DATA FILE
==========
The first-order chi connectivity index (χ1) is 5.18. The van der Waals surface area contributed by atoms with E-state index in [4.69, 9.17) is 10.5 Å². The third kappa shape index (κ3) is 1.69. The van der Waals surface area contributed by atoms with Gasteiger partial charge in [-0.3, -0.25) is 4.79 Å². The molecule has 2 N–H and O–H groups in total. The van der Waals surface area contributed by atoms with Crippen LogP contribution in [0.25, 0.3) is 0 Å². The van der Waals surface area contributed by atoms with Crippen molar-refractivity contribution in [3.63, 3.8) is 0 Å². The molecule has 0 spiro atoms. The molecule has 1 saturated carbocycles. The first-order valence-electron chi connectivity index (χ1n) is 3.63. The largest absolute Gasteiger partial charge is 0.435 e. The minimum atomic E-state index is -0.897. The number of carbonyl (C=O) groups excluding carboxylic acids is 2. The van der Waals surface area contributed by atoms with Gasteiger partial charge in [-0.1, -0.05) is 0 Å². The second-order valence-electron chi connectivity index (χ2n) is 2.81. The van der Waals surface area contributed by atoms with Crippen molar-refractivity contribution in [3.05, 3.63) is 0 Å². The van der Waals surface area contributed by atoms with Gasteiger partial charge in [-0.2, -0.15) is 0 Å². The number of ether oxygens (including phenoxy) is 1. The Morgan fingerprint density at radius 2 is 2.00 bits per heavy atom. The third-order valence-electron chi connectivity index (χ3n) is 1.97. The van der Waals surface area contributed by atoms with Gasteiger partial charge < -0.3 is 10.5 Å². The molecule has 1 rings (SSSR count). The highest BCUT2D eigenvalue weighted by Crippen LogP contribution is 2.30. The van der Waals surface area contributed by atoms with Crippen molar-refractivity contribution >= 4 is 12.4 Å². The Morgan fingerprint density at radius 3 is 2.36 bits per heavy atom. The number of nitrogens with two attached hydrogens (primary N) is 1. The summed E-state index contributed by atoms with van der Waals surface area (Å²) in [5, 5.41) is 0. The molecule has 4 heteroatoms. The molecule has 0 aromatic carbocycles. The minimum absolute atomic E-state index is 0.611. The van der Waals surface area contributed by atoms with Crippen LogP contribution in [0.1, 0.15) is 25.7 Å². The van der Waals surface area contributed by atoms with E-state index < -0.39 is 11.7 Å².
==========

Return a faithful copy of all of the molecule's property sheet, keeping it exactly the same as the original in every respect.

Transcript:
The first-order chi connectivity index (χ1) is 5.18. The van der Waals surface area contributed by atoms with E-state index in [4.69, 9.17) is 10.5 Å². The third kappa shape index (κ3) is 1.69. The van der Waals surface area contributed by atoms with Gasteiger partial charge in [-0.3, -0.25) is 4.79 Å². The molecule has 2 N–H and O–H groups in total. The van der Waals surface area contributed by atoms with Crippen LogP contribution in [0.25, 0.3) is 0 Å². The van der Waals surface area contributed by atoms with Crippen molar-refractivity contribution in [3.63, 3.8) is 0 Å². The molecule has 0 spiro atoms. The molecule has 1 saturated carbocycles. The first-order valence-electron chi connectivity index (χ1n) is 3.63. The largest absolute Gasteiger partial charge is 0.435 e. The minimum atomic E-state index is -0.897. The number of carbonyl (C=O) groups excluding carboxylic acids is 2. The van der Waals surface area contributed by atoms with Gasteiger partial charge in [-0.1, -0.05) is 0 Å². The second-order valence-electron chi connectivity index (χ2n) is 2.81. The van der Waals surface area contributed by atoms with Crippen molar-refractivity contribution in [3.05, 3.63) is 0 Å². The van der Waals surface area contributed by atoms with Gasteiger partial charge in [-0.2, -0.15) is 0 Å². The number of ether oxygens (including phenoxy) is 1. The Morgan fingerprint density at radius 2 is 2.00 bits per heavy atom. The third-order valence-electron chi connectivity index (χ3n) is 1.97. The van der Waals surface area contributed by atoms with Gasteiger partial charge < -0.3 is 10.5 Å². The molecule has 1 rings (SSSR count). The highest BCUT2D eigenvalue weighted by Crippen LogP contribution is 2.30. The van der Waals surface area contributed by atoms with Crippen molar-refractivity contribution >= 4 is 12.4 Å². The Morgan fingerprint density at radius 3 is 2.36 bits per heavy atom. The number of nitrogens with two attached hydrogens (primary N) is 1. The summed E-state index contributed by atoms with van der Waals surface area (Å²) in [5, 5.41) is 0. The molecule has 4 heteroatoms. The molecule has 0 aromatic carbocycles. The minimum absolute atomic E-state index is 0.611. The van der Waals surface area contributed by atoms with Crippen LogP contribution in [0.1, 0.15) is 25.7 Å². The van der Waals surface area contributed by atoms with E-state index < -0.39 is 11.7 Å².